New York Administrator Bond Guide
You go to a Surrogate’s court in New York to complete the probate forms for your loved one’s estate. As luck would have it, the estate is relatively simple, and with the help of the nice clerks, it looks like you’ll be able get this done without hiring an attorney.
Then they tell you: “just one more thing: you need an administrator bond.” What’s a administrator bond, and how do I get one?
Administrator Bond Definition?
An administrator bond (also known as an probate bond or executor bond) is an insurance policy to protect the heirs in case the executor doesn’t properly pay out their inheritance money.
How Does a Probate Bond Work?
The most common scenarios are if the executor either steals the estate funds, or makes poor decisions with the estate. If a bonded executor is guilty of either, the heirs can file a claim with the bond company, just as with any other insurance claim. This is much easier for the heirs than trying to find the money, or attaching a lien against the executor’s home, car, wages, etc.
When do Courts Require an Executor Bond?
Generally, the New York courts will require the executor to buy a bond whenever there’s any disagreement between the executor and the heirs. If all the heirs get along with the executor, then most courts won’t require the bond.
However, each Judge has different rules, and some courts will always require an administrator bond, if there is no will. While other courts always require a bond if the estate is selling real estate.
How to Get a Administrator Bond.
Each Surrogate’s Court has a list of approved bond companies and underwriters. You can choose from the list, or you can do your own internet research, and then check to make sure the company you found is on the court’s list. After you’ve chosen a bond company, you must complete their application.
Can I Get a Bond with Bad Credit?
Probably not. You usually must have a good or excellent credit score, otherwise you probably won’t qualify. Why? Because the bond company wants to be sure that you’re financially responsible enough for the job of executor. So they use credit score to judge.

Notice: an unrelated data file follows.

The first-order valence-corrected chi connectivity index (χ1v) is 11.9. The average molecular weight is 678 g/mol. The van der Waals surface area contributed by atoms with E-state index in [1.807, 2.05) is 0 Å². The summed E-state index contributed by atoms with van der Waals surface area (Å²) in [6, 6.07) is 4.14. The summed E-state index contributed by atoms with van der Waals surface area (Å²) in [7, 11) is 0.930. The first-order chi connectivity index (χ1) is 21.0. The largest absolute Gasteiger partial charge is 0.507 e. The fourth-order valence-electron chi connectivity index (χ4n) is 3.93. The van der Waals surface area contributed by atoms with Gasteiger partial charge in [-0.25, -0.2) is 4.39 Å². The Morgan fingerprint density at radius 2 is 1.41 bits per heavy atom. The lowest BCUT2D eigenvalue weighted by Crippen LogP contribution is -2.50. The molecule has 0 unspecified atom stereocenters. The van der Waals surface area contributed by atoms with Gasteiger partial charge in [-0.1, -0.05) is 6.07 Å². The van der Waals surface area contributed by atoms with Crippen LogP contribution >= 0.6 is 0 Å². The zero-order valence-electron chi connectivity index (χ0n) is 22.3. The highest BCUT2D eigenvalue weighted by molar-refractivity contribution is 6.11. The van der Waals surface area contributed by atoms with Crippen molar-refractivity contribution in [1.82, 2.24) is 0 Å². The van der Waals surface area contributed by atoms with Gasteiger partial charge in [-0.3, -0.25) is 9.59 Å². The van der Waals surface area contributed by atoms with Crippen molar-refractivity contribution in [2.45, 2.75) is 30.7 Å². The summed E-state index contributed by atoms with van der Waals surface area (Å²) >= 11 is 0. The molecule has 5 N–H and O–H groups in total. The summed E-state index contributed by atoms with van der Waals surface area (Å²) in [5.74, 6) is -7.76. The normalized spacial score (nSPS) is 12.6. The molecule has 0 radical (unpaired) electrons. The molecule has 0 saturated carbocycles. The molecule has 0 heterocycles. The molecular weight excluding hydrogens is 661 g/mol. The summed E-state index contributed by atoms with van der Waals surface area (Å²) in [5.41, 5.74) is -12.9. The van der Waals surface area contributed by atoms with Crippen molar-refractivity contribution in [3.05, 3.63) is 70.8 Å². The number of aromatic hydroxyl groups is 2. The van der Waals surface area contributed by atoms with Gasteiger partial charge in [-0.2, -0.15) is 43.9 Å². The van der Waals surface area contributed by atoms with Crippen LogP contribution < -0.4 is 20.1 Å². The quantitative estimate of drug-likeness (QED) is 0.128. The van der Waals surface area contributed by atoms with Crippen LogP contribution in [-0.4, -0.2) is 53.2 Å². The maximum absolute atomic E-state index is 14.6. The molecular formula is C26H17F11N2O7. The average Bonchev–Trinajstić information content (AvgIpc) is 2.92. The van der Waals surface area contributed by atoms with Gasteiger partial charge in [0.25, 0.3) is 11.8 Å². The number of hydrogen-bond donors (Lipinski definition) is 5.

How Much Does an Administrator Bond Cost?
Once your application is approved, you pay the first year’s premium for the bond. The amount will depend on your credit score, the size of the estate, the county, and other factors. Here are a few samples, just to give you an idea:
|Estate Size ($)||Bond Premium ($)|
What if I Can’t Get an Administrator Bond?
Many folks are unable to get an administrator bond. In those cases, the court will usually suggest that you find an attorney who can serve as your professional executor.
Here at Anthony S. Park PLLC, we’ve served as professional executor for many of our clients, and were able to successfully complete estate settlement. Since we are already insured and experienced probate attorneys, getting a bond is not a problem.
Pete’s mom passed away, survived by Paul and his 3 siblings. The court required a probate bond, but none of them could qualify for a bond, leaving Paul feeling stuck and frustrated. Then he found our office, and was relieved to learn that we could help his family settle his mom’s estate. It turned out that his mom’s estate was far more complicated than he originally thought, so in the end he was doubly-glad that he had worked with Anthony S. Park PLLC as his attorney and professional executor.
How to Hire an Attorney-Executor to Get an Administrator Bond
If you’re unable to get an administrator bond for any reason, contact Anthony S. Park PLLC to see if our professional executor service is a good match for you. Our attorneys work exclusive in this area of law, and have served as executor for over 100 estates. Not only will we get a bond with ease, but we’ll also completely settle your estate so that you don’t have to spend your time or stress trying to do it yourself.